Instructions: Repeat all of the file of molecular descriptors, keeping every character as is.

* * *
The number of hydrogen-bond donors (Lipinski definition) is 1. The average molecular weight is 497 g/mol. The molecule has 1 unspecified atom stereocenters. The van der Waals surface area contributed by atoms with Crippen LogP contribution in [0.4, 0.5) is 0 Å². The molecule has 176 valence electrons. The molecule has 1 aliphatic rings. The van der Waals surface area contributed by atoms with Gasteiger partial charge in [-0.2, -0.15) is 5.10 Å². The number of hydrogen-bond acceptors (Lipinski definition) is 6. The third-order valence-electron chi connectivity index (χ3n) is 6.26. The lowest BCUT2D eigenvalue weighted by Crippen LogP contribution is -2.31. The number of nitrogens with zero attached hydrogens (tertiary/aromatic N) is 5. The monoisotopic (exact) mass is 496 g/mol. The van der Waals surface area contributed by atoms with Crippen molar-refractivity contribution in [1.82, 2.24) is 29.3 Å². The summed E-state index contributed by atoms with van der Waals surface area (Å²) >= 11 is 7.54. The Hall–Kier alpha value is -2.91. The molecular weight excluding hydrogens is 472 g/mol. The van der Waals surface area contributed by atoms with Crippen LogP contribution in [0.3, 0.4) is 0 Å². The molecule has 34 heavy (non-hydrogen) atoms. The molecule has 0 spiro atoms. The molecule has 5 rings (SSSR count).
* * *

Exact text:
The number of hydrogen-bond donors (Lipinski definition) is 1. The average molecular weight is 497 g/mol. The molecule has 1 unspecified atom stereocenters. The van der Waals surface area contributed by atoms with Crippen LogP contribution in [0.4, 0.5) is 0 Å². The molecule has 176 valence electrons. The molecule has 1 aliphatic rings. The van der Waals surface area contributed by atoms with Gasteiger partial charge in [-0.2, -0.15) is 5.10 Å². The number of hydrogen-bond acceptors (Lipinski definition) is 6. The third-order valence-electron chi connectivity index (χ3n) is 6.26. The lowest BCUT2D eigenvalue weighted by Crippen LogP contribution is -2.31. The number of nitrogens with zero attached hydrogens (tertiary/aromatic N) is 5. The monoisotopic (exact) mass is 496 g/mol. The van der Waals surface area contributed by atoms with Crippen molar-refractivity contribution in [1.82, 2.24) is 29.3 Å². The summed E-state index contributed by atoms with van der Waals surface area (Å²) >= 11 is 7.54. The Hall–Kier alpha value is -2.91. The molecular weight excluding hydrogens is 472 g/mol. The van der Waals surface area contributed by atoms with Crippen LogP contribution in [0.3, 0.4) is 0 Å². The molecule has 34 heavy (non-hydrogen) atoms. The molecule has 0 spiro atoms. The molecule has 5 rings (SSSR count).